Amniocentesis

Written by Heather Ross | Published on July 18, 2012
Medically Reviewed by George Krucik, MD

Overview

Amniocentesis is a test used to determine whether your unborn baby has any genetic abnormalities (genetic amniocentesis) or whether its lungs are developed enough for birth (maturity amniocentesis).

Your doctor will use a long, thin needle to collect a small amount of amniotic fluid. This fluid surrounds and protects the baby while it is in your womb. It is then tested for certain genetic conditions, including Down syndrome, spina bifida, and cystic fibrosis.

The test results can help you determine whether to continue with your pregnancy. The test can also tell you whether or not your baby is mature enough to be born. It is also helpful for determining whether you need to deliver early to prevent complications from your pregnancy.

Why Is Amniocentesis Performed?

You might consider genetic amniocentesis if the results of your prenatal screening test are abnormal. Amniocentesis can confirm or rule out a diagnosis made during the initial screening test. If you have already had a child with a birth defect or neural tube defect (a serious abnormality of the brain or spinal cord), you can use amniocentesis to check whether your unborn child also has such a condition.

If you are 35 or older, your baby is at a higher risk for chromosomal abnormalities, such as Down syndrome. Amniocentesis can identify these abnormalities. If you or your partner is a known carrier of a genetic disorder, such as cystic fibrosis, amniocentesis can detect whether your unborn child will be affected.

You might consider maturity amniocentesis if you need to deliver your baby early due to complications from your pregnancy. This test can determine whether your baby’s lungs are developed enough to allow the child to survive outside the womb.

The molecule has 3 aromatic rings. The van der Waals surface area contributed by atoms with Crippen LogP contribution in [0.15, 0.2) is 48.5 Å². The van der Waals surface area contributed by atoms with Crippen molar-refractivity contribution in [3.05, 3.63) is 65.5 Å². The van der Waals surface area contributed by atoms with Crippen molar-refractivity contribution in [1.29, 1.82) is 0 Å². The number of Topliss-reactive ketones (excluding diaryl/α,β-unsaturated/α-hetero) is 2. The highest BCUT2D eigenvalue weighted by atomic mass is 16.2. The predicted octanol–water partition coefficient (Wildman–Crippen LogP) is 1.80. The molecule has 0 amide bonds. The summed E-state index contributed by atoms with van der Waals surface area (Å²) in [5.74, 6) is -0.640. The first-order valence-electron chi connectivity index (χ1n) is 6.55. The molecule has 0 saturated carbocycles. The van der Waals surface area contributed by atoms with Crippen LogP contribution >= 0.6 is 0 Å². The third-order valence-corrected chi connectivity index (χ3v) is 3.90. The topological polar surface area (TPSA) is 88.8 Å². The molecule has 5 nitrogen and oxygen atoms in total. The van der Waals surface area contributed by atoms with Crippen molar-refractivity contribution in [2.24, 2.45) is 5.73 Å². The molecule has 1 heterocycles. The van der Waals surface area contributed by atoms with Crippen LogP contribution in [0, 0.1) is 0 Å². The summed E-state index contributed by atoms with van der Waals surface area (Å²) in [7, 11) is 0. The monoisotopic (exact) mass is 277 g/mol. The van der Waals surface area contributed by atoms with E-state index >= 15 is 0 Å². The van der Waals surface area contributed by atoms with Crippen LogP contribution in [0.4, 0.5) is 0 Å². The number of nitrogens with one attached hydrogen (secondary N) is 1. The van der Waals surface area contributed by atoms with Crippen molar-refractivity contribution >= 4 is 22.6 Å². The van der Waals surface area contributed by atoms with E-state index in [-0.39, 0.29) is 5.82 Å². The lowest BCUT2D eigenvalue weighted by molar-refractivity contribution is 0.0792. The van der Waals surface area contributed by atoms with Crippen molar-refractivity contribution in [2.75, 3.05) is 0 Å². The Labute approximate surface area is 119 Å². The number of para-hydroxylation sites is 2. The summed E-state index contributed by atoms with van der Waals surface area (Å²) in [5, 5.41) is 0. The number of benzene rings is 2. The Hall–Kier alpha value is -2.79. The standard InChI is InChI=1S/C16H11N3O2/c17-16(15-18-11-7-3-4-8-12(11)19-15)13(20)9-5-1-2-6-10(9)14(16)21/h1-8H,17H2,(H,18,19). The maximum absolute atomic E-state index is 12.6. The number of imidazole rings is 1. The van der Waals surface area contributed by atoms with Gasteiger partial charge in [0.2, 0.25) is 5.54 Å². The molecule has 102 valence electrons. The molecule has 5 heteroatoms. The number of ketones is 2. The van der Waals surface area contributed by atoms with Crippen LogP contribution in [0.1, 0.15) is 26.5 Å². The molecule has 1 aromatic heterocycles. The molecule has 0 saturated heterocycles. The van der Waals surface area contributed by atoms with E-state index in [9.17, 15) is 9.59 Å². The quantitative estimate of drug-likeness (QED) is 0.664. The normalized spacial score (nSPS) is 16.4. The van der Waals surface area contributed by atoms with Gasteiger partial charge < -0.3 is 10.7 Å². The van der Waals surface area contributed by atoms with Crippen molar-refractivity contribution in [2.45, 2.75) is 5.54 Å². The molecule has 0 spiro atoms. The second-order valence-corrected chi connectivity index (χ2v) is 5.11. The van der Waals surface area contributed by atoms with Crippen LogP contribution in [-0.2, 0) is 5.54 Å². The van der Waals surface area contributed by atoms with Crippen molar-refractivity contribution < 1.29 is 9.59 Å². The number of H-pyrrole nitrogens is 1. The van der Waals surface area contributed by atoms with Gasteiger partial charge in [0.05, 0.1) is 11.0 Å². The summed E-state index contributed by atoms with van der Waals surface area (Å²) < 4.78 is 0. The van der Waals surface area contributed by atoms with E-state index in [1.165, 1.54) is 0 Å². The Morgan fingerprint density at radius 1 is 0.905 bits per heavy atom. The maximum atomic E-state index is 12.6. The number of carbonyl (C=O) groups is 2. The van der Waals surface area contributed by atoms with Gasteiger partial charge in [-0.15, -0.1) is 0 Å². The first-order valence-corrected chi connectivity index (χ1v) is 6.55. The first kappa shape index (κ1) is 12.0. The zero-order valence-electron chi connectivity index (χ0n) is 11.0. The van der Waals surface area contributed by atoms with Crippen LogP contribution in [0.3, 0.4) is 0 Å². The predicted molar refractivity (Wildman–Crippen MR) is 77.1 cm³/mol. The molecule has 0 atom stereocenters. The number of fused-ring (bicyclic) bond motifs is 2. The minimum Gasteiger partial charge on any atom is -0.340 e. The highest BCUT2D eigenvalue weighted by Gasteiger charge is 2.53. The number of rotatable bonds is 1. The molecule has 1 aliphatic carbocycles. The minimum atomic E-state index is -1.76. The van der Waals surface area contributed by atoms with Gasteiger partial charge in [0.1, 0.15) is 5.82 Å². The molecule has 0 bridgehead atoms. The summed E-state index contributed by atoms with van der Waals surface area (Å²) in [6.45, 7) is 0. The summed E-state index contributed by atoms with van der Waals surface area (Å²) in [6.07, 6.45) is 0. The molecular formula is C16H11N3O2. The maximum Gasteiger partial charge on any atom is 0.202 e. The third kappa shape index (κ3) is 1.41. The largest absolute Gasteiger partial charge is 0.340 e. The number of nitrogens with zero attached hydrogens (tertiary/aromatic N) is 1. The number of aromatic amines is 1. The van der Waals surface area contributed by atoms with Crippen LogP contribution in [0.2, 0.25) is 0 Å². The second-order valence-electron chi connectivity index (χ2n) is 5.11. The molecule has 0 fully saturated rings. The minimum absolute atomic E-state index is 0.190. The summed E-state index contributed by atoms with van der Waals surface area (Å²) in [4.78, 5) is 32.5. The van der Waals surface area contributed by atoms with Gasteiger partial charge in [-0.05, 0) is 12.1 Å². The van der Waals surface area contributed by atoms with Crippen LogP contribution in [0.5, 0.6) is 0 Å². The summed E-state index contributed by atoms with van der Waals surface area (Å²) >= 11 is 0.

Amniocentesis may also be performed if your doctor suspects that your unborn child may have an infection or anemia. Your doctor may also order amniocentesis if he or she thinks that you have a uterine infection. The procedure can also decrease the amount of amniotic fluid in your womb, if necessary.

How Is Amniocentesis Performed?

This test is performed on an outpatient basis, so you won’t need to stay in the hospital. Your doctor will first perform an ultrasound to determine the exact location of your baby in the uterus. An ultrasound is a non-invasive procedure that uses high-frequency sound waves to create an image of your unborn baby. Your bladder must be full during the ultrasound, so drink plenty of fluids beforehand.

After the ultrasound, your doctor may apply numbing medication onto a section of your belly. Then, they’ll insert a needle through your belly and into your womb, withdrawing a small amount of amniotic fluid. This portion of the procedure usually takes about two minutes.

The results of genetic tests on your amniotic fluid are usually available within a few days. The results of tests to determine the maturity of your baby’s lungs are usually available within a few hours.

What Risks Are Associated With Amniocentesis?

Amniocentesis is usually performed during your second trimester. There is a slight risk of miscarriage (between one in 300 and one in 500) if the test is performed after 16 weeks of pregnancy. The risk is slightly higher if the test is done before 15 weeks of pregnancy.

Some women experience cramping or a small amount of vaginal bleeding after the procedure. Rarely, amniocentesis may cause amniotic fluid to leak out of your body or it may trigger a uterine infection.

In rare cases, this test may cause some of your baby’s blood cells to enter your bloodstream. If you have a type of protein called the Rh factor on the surface of your red blood cells, you are considered Rh positive. If you do not, then you are Rh negative. It is possible for you to have Rh negative blood and your baby to have Rh positive blood. In this case, when your blood cells mix, your body may react as if it were allergic to your baby. If this happens, your doctor will give you a drug called RhoGAM. This medication will prevent your body from making antibodies that will attack your baby’s blood cells.

If you have an infection, such as hepatitis C or HIV, amniocentesis could cause your infection to be transmitted to your unborn baby.

Understanding Your Test Results

If the results of your amniocentesis are normal, your baby most likely does not have genetic or chromosomal abnormalities. In the case of maturity amniocentesis, normal test results will assure you that your baby is ready to be born.

Abnormal results may mean that your baby has a genetic problem or serious birth defect. Discuss all test results with your doctor and your partner so that you can make an informed decision about whether or not to continue your pregnancy.

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